When asked to describe the virtues that make a great team player, Patrick Lencioni told Forbes that an employee needs to be three things: humble, hungry, and smart. He then went on to describe these attributes as:
- Humble – having little ego, and focusing more on teammates
- Hungry – having a strong work ethic, determined to get things done and contribute in any way possible
- Smart – understanding the group dynamics, how to say and do things, and have a positive outcome
The smart element brings me to the role of emotional intelligence in interpersonal and intrapersonal relationships. It’s the secret to open and honest conversation with colleagues.
Emotional intelligence: the key to unlock team capability
The higher your emotional intelligence, the more confident and adaptable you are likely to be. Within a team-based organization, your emotional intelligence is a determinant of your value to the team. It dictates your ability to communicate with openness and honesty, and this encourages others to do likewise. It is this that leads to complete trust and the deeper intrapersonal relationships that drive team coherence and success.
What emotional intelligence traits do you possess?
The traits of an emotionally intelligent person include:
- You are a people person, who enjoys discovering what makes others tick. You’re empathetic, curious about strangers, and are adaptable in different company.
- You understand your own strengths and weaknesses, and use this knowledge for the benefit of the team. This understanding is evidenced by your self-confidence.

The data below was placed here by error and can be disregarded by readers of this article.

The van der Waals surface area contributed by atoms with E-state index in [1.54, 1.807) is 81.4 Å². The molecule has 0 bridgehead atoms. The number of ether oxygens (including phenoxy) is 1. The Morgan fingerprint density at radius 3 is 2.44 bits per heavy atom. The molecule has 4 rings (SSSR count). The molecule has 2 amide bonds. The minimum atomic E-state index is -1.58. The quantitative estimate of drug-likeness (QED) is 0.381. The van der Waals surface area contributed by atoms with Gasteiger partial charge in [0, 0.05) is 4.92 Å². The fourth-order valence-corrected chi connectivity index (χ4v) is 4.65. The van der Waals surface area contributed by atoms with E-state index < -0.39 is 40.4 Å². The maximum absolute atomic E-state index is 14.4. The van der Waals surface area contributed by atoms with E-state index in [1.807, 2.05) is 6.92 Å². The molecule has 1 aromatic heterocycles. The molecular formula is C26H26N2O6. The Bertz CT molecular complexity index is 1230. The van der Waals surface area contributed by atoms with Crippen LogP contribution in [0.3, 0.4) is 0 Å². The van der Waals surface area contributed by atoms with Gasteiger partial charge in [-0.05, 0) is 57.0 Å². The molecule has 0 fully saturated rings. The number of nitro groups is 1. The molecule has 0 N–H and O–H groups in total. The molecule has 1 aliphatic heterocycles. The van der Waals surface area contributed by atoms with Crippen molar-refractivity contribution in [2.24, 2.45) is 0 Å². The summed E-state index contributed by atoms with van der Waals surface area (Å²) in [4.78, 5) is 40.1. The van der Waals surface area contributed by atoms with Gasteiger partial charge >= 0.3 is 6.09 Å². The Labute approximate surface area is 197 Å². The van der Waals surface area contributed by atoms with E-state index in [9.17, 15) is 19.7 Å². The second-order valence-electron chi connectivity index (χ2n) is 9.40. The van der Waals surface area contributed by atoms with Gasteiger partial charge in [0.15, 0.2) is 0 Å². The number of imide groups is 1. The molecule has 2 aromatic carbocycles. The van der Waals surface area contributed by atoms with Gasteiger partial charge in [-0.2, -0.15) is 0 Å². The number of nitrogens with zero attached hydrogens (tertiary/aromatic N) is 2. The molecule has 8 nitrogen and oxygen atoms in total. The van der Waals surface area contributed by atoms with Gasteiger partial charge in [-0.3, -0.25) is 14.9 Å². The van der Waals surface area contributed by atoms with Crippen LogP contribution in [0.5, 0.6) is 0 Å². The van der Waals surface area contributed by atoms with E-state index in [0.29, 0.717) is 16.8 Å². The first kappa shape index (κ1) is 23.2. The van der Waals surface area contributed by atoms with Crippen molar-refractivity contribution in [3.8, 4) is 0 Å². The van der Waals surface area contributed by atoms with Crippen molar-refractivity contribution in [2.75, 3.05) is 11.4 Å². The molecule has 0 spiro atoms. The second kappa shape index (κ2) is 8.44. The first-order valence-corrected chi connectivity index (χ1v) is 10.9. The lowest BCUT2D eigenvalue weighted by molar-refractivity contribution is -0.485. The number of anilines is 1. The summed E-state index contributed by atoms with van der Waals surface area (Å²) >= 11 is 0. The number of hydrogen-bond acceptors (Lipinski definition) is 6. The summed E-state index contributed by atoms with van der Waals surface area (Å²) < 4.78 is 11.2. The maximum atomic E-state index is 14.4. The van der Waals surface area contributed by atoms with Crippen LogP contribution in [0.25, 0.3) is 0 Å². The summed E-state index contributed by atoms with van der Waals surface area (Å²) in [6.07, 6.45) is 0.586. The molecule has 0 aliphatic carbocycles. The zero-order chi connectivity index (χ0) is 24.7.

- You understand what upsets you, and this means you are better able to control your own emotions and make decisions objectively.
- You’re a good listener, which avoids making assumptions and creating communication havoc that deteriorates relationships.
- You’re true to your values, and these include acting ethically and caring about others.
- You collaborate willingly, you are more mindful, and offer to help others.
- You deal with setbacks well, not allowing them to distract you from achieving your final goal, but rather using them as lessons to inform self-improvement.
- You trust your intuition, being a good judge of character and reader of non-verbal communication. Your gut instinct is rarely wrong.
Increase your ability to form transformational interpersonal and intrapersonal relationships
Communicating in an open and honest manner is key to developing a greater understanding, more empathy, and an improved awareness of others. Your relationships will become deeper and more trusting. The key to achieving this level of interpersonal and intrapersonal relationships is to work to improve your emotional intelligence.
Contact Forward Focus today to discover how an Emotional Intelligence course will develop and embed effective personal skills in the workplace, for leaders, managers and employees, by improving your:
- Social awareness
- Relationship management